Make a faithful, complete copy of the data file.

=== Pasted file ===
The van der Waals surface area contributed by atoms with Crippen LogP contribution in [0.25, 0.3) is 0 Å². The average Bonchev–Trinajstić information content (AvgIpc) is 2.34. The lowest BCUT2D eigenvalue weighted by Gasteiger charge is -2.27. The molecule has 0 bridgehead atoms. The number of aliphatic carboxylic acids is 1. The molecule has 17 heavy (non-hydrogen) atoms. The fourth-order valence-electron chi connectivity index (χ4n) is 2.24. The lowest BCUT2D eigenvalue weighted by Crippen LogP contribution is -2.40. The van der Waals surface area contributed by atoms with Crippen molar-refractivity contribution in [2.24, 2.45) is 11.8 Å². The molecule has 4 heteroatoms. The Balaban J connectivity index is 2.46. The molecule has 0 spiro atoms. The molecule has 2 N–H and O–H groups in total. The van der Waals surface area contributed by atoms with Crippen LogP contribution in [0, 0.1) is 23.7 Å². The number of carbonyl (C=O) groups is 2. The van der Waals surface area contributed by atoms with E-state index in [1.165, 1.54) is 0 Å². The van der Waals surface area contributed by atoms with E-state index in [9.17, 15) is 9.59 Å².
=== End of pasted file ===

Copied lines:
The van der Waals surface area contributed by atoms with Crippen LogP contribution in [0.25, 0.3) is 0 Å². The average Bonchev–Trinajstić information content (AvgIpc) is 2.34. The lowest BCUT2D eigenvalue weighted by Gasteiger charge is -2.27. The molecule has 0 bridgehead atoms. The number of aliphatic carboxylic acids is 1. The molecule has 17 heavy (non-hydrogen) atoms. The fourth-order valence-electron chi connectivity index (χ4n) is 2.24. The lowest BCUT2D eigenvalue weighted by Crippen LogP contribution is -2.40. The van der Waals surface area contributed by atoms with Crippen molar-refractivity contribution in [2.24, 2.45) is 11.8 Å². The molecule has 4 heteroatoms. The Balaban J connectivity index is 2.46. The molecule has 0 spiro atoms. The molecule has 2 N–H and O–H groups in total. The van der Waals surface area contributed by atoms with Crippen LogP contribution in [0, 0.1) is 23.7 Å². The number of carbonyl (C=O) groups is 2. The van der Waals surface area contributed by atoms with E-state index in [1.165, 1.54) is 0 Å². The van der Waals surface area contributed by atoms with E-state index in [9.17, 15) is 9.59 Å².